The bomb detonated at 2:54 a.m. on 12 October. The mid-section of the building collapsed into the basement, leaving a gaping hole in the hotel's façade. Firemen said that many lives were likely saved because the well-built Victorian hotel remained standing. Margaret Thatcher was still awake at the time, working on her conference speech for the next day in her suite. The blast badly damaged her bathroom, but left her sitting room and bedroom unscathed. Both she and her husband Denis escaped injury. She changed her clothes and was led out through the wreckage along with her husband and Cynthria Crawford (her friend and aide) and driven to Brighton police station.
Those killed were Conservative MP Sir Anthony Berry, Eric Taylor (North-West Area Chairman of the Conservative Party), Lady Jeanne Shattock (wife of Sir Gordon Shattock, Western Area Chairman of the Conservative Party), Lady Muriel Maclean (wife of Sir Donald Maclean, President of the Scottish Conservatives), and Roberta Wakeham (wife of Parliamentary Treasury Secretary John Wakeham). Donald and Muriel Maclean were in the room in which the bomb exploded.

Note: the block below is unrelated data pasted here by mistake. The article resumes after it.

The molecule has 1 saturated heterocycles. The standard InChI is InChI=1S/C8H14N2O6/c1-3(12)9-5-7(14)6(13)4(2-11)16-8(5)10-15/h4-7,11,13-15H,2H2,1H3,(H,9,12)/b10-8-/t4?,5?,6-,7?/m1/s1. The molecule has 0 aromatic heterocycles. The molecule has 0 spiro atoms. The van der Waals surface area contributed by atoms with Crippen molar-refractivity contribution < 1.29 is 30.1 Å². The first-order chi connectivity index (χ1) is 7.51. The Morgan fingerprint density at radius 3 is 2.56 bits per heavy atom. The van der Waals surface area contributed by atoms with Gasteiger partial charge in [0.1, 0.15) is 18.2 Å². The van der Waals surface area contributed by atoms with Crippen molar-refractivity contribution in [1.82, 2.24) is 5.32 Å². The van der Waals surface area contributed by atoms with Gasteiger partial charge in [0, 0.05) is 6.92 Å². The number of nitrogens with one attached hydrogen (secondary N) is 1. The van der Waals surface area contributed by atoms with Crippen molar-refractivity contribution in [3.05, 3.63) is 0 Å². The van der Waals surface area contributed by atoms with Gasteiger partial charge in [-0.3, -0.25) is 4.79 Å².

Several more, including Margaret Tebbit—the wife of Norman Tebbit, who was then President of the Board of Trade—were left permanently disabled. Thirty-four people were taken to hospital and recovered from their injuries. When hospital staff asked Tebbit whether he was allergic to anything, he famously answered "bombs"
That night the IRA issued a statement:
Mrs. Thatcher will now realise that Britain cannot occupy our country and torture our prisoners and shoot our people in their own streets and get away with it. Today we were unlucky, but remember we only have to be lucky once. You will have to be lucky always. Give Ireland peace and there will be no more war.